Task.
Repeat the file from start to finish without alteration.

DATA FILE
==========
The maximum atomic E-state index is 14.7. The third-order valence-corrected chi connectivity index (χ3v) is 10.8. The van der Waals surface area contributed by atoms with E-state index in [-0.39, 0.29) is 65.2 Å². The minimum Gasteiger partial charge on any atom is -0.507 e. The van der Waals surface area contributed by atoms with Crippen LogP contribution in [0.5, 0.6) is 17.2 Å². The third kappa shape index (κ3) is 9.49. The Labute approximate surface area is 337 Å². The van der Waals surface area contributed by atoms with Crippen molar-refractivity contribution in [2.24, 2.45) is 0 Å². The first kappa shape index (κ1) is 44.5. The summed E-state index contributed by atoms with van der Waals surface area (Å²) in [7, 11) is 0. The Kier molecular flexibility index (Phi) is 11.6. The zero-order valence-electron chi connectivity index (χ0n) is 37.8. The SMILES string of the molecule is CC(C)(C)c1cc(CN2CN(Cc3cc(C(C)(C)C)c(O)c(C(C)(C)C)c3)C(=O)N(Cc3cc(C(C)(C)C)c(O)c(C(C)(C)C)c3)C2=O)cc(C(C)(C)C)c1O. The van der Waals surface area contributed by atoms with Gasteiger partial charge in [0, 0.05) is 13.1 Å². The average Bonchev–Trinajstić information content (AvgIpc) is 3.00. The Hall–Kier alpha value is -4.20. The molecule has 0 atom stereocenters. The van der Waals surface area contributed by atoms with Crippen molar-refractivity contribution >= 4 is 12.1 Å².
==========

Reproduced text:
The maximum atomic E-state index is 14.7. The third-order valence-corrected chi connectivity index (χ3v) is 10.8. The van der Waals surface area contributed by atoms with E-state index in [-0.39, 0.29) is 65.2 Å². The minimum Gasteiger partial charge on any atom is -0.507 e. The van der Waals surface area contributed by atoms with Crippen LogP contribution in [0.5, 0.6) is 17.2 Å². The third kappa shape index (κ3) is 9.49. The Labute approximate surface area is 337 Å². The van der Waals surface area contributed by atoms with Crippen molar-refractivity contribution in [2.24, 2.45) is 0 Å². The first kappa shape index (κ1) is 44.5. The summed E-state index contributed by atoms with van der Waals surface area (Å²) in [7, 11) is 0. The Kier molecular flexibility index (Phi) is 11.6. The zero-order valence-electron chi connectivity index (χ0n) is 37.8. The SMILES string of the molecule is CC(C)(C)c1cc(CN2CN(Cc3cc(C(C)(C)C)c(O)c(C(C)(C)C)c3)C(=O)N(Cc3cc(C(C)(C)C)c(O)c(C(C)(C)C)c3)C2=O)cc(C(C)(C)C)c1O. The van der Waals surface area contributed by atoms with Gasteiger partial charge in [0, 0.05) is 13.1 Å². The average Bonchev–Trinajstić information content (AvgIpc) is 3.00. The Hall–Kier alpha value is -4.20. The molecule has 0 atom stereocenters. The van der Waals surface area contributed by atoms with Crippen molar-refractivity contribution >= 4 is 12.1 Å².